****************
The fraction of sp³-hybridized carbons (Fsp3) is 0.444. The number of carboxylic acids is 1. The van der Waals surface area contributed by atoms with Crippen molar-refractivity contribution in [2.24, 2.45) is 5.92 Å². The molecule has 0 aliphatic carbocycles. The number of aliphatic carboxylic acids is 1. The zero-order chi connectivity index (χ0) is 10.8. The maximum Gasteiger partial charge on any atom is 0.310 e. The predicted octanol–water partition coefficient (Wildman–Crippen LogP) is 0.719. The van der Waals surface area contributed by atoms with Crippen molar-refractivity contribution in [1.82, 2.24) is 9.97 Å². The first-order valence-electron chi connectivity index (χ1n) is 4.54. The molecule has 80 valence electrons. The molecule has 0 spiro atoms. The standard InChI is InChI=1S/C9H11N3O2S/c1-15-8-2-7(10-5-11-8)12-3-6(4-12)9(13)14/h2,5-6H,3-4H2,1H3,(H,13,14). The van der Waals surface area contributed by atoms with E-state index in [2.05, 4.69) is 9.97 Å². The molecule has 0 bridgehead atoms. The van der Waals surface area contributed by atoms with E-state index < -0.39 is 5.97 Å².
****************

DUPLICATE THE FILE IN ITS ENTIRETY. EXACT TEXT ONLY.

The fraction of sp³-hybridized carbons (Fsp3) is 0.444. The number of carboxylic acids is 1. The van der Waals surface area contributed by atoms with Crippen molar-refractivity contribution in [2.24, 2.45) is 5.92 Å². The molecule has 0 aliphatic carbocycles. The number of aliphatic carboxylic acids is 1. The zero-order chi connectivity index (χ0) is 10.8. The maximum Gasteiger partial charge on any atom is 0.310 e. The predicted octanol–water partition coefficient (Wildman–Crippen LogP) is 0.719. The van der Waals surface area contributed by atoms with Crippen molar-refractivity contribution in [1.82, 2.24) is 9.97 Å². The first-order valence-electron chi connectivity index (χ1n) is 4.54. The molecule has 80 valence electrons. The molecule has 0 spiro atoms. The standard InChI is InChI=1S/C9H11N3O2S/c1-15-8-2-7(10-5-11-8)12-3-6(4-12)9(13)14/h2,5-6H,3-4H2,1H3,(H,13,14). The van der Waals surface area contributed by atoms with E-state index in [2.05, 4.69) is 9.97 Å². The molecule has 0 bridgehead atoms. The van der Waals surface area contributed by atoms with E-state index < -0.39 is 5.97 Å².